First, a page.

Understanding Pennsylvania Medical Malpractice Laws

Medical malpractice is the failure of a licensed health care professional to provide care for a patient in accordance with the usual professional standard care, skill or knowledge, resulting in and causing the patient's harm.

Examples of medical malpractice include:

  • Unreasonably failing to diagnose a tumor while reading an X-ray
  • Unreasonably failing to order necessary and appropriate medical tests
  • Unreasonably failing to timely diagnose and treat a condition
  • Unreasonably failing to refer a case to a medical specialist
  • Prescription errors
  • Birth injuries resulting from unreasonable care
  • Traumatic brain injuries resulting from unreasonable care
  • An incorrect diagnosis that results in a failure to treat a medical condition
  • Unreasonably failing to properly administer or manage anesthesia
  • Emergency room negligence

How A Malpractice Case Proceeds

When a medical malpractice claim proceeds to a trial, the fact-finder, typically a jury, decides whether the health care provider, such as a doctor, hospital or other medical professional, was negligent, i.e. violated the standard of care, and whether that negligence caused the patient's harm. If the jury decides the medical professional was negligent and caused the patient's harm, then the jury determines the amount of monetary compensation to be paid by the at-fault healthcare provider to the victim. The trial judge instructs the jury concerning the elements of recoverable damages.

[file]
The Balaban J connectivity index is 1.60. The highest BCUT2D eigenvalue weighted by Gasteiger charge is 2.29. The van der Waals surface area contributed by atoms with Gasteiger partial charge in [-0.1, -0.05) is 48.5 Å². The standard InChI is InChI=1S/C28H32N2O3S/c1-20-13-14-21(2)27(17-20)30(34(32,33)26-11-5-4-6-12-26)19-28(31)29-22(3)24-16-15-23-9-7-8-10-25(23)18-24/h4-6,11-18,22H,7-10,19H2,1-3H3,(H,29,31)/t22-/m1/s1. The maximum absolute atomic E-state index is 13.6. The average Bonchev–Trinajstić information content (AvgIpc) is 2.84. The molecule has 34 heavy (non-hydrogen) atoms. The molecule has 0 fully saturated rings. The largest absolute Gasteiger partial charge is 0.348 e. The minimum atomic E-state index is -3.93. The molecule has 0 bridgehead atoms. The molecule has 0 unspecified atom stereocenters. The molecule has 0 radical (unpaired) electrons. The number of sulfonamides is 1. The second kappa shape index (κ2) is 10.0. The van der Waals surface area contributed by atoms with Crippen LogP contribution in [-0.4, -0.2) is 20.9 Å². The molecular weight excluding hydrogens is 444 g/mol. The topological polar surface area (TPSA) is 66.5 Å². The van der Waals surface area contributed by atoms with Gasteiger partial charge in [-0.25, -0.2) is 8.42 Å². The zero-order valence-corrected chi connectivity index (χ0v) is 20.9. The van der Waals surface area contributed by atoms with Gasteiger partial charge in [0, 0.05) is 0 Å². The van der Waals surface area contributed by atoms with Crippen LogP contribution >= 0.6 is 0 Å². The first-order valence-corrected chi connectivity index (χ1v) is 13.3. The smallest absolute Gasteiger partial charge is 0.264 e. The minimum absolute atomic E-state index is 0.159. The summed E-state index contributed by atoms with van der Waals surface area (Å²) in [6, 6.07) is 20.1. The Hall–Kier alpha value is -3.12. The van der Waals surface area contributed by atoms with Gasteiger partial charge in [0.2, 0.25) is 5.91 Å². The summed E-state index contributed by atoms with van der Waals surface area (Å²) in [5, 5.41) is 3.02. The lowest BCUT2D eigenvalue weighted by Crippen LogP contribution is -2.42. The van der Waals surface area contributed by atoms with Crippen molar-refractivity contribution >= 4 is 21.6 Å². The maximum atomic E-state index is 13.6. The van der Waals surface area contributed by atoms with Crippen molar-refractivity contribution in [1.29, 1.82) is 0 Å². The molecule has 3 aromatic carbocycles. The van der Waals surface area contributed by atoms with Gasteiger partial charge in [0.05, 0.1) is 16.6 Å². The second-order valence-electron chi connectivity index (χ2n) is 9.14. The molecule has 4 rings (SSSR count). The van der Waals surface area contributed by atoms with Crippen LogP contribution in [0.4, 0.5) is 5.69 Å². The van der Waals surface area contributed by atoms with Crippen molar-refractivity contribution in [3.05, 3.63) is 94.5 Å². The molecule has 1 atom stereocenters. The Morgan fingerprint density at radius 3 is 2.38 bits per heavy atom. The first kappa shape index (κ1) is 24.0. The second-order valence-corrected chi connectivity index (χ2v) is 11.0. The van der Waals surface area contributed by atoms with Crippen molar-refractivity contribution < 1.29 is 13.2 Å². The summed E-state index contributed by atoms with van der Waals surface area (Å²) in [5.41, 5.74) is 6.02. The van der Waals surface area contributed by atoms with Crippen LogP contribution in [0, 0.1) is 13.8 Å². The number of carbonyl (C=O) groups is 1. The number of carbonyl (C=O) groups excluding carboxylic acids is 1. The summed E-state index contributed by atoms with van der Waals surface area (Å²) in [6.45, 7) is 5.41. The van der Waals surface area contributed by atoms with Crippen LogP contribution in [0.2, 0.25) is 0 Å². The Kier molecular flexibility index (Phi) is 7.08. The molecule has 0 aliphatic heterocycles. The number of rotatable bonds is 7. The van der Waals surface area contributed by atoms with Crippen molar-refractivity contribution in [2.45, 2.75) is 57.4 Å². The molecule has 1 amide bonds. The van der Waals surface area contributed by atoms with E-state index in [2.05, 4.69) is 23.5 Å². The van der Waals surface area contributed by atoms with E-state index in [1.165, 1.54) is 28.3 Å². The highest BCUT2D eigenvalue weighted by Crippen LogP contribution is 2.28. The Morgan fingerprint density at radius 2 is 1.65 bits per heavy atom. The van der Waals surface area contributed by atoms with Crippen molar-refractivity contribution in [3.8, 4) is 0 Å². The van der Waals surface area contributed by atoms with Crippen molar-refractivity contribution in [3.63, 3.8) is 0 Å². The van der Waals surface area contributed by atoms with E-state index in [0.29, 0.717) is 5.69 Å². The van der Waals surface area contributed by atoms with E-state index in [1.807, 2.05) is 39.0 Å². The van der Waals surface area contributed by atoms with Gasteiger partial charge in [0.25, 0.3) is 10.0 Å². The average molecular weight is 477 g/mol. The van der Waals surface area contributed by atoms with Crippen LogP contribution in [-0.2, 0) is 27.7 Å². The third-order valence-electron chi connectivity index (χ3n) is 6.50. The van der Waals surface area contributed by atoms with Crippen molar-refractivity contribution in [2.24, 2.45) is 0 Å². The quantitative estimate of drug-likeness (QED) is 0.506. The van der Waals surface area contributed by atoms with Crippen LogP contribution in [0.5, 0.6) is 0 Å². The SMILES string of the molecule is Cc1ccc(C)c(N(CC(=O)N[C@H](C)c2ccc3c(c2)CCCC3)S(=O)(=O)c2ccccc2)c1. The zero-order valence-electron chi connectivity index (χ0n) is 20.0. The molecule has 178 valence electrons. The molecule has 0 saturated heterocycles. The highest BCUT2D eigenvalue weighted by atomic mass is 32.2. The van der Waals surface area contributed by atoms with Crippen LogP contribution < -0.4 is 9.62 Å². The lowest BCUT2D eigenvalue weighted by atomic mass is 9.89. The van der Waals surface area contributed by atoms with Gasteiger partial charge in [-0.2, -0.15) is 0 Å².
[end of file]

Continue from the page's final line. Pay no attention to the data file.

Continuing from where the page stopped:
A resolution can be reached through a negotiated settlement instead of a jury verdict. Malpractice cases are complex and often aggressively defended. It is critical to enlist the services of a knowledgeable medical malpractice attorney like James I. Devine in Norristown. He has more than three decades of experience with these cases, including 10 years defending doctors and other medical professionals.

A Hospital Can Be Named In A Malpractice Lawsuit

Hospitals can be liable for the negligence of their employees, including staff employee nurses and technicians, as well as for non-employees if the evidence proves that a reasonably prudent person in the patient's position would be justified in believing that the care provided by the non-employee was being rendered by the hospital or its agents, or was advertised or represented by the hospital as being provided by the hospital or its agents.

Aside from being responsible for their employees and agents, hospitals can be independently liable if they violate their own corporate responsibilities concerning patient care and safety.

Schedule A Free Consultation

To schedule a free consultation with a lawyer with more than 30 years of experience with medical malpractice cases, call the Law Office of James I. Devine in Norristown, Pennsylvania, at 610-292-9300 or use the online contact form.